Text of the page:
Hey Welcome and thanks for the information. Accurate info is so hard to come by .
Welcome to forum Ahmet! it is good to get a viewpoint from a person who really *is* Turkish and sees things sometimes differentlyAs Roman music you are mentioning rampi rampi but this is a very old example. Nowadays, no one dances with this music. There are alot of contemporary gypsy music.
Those teachers and dancers we have discussed here are definately the ones who "know their stuff" - maybe there can be some confusion about the terminology and maybe some of the style taught in West seems to be old fashioned or has changed during the years but it still mostly is good... and to get even some lessons of any kind of Turkish style is so rare that when some one is passionate about it then one cannot be too selective... hopefully there will come a day when Turkish style is as valued and as common as Egyptian so there would be much more selection to choose from.There people around giving gypsy dance lessons after taking 2-3 lessons themselves. Because of such people turkish gypsy dance is not thought properly. I hope those true lovers of dance are more selective from now on
Oh Super Fun!!! That's the kind of pure joy and abandonment I wish we could always bring to the dance and ummmm, about those two guys in the second, I have never seen such fast crisp shoulder shimmies *WoW*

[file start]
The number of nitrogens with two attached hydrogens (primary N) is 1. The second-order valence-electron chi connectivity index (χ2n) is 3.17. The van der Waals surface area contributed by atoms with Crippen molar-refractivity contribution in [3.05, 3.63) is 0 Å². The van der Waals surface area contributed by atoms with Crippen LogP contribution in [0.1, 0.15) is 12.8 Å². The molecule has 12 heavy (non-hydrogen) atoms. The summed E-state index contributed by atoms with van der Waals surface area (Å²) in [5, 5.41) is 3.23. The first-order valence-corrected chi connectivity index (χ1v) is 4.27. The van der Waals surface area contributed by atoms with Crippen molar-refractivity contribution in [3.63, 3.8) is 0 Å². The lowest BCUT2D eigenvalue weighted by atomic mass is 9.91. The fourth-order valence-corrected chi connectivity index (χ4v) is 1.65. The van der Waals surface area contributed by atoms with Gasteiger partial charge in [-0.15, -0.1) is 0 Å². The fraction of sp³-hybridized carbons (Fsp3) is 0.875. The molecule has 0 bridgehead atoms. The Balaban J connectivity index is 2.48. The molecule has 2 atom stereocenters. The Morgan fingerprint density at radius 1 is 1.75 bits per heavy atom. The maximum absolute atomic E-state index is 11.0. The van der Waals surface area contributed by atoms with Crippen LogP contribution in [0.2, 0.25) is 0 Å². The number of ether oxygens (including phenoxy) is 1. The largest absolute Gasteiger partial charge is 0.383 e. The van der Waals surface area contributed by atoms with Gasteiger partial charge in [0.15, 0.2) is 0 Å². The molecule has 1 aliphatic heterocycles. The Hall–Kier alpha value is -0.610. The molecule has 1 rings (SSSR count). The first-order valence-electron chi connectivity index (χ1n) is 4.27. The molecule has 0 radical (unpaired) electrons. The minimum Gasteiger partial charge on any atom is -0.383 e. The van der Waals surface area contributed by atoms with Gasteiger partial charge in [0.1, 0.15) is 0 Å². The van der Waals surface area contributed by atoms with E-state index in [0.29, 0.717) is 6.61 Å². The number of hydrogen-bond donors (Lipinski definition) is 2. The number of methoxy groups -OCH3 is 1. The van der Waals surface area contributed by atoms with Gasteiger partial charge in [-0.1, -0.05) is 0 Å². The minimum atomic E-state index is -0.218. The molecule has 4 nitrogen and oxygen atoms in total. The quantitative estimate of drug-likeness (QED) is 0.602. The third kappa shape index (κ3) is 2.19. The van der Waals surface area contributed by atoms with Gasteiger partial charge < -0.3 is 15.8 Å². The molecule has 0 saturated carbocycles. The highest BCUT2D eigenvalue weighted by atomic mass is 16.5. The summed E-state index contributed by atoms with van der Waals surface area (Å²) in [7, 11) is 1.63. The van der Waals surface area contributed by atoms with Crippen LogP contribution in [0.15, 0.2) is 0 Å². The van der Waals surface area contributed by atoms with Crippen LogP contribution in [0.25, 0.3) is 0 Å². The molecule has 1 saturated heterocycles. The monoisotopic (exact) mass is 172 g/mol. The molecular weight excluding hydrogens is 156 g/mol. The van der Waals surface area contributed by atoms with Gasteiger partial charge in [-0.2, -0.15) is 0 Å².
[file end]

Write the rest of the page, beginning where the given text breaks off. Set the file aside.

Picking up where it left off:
Thanks Cerise Janan, Thanks for posting the link. I just Artemis' article and she is truly a gifted and intelligent woman. I can't wait foe her book to be published. Even if one isn't interested in Turkish style, it doesn't hurt to learn the dance from such a foremost authority.
This is the style most of the Turks dance in central Turkey (Ankara & Yozgat especially) - I like this music/dance style called Misket as it is so relaxed but at least those ladies on the clips did not show much joy in their dance... obviously those clips were from some Pavyon in Ankara and well to say it nicely those ladies are working there and not as dancers (about role of the köceks I am not so sure)... and Pavyons in Turkey are definately not the places where western visitors should go (at least not without local company) :shok:Oh Super Fun!!! That's the kind of pure joy and abandonment I wish we could always bring to the dance and ummmm, about those two guys in the second, I have never seen such fast crisp shoulder shimmies *WoW*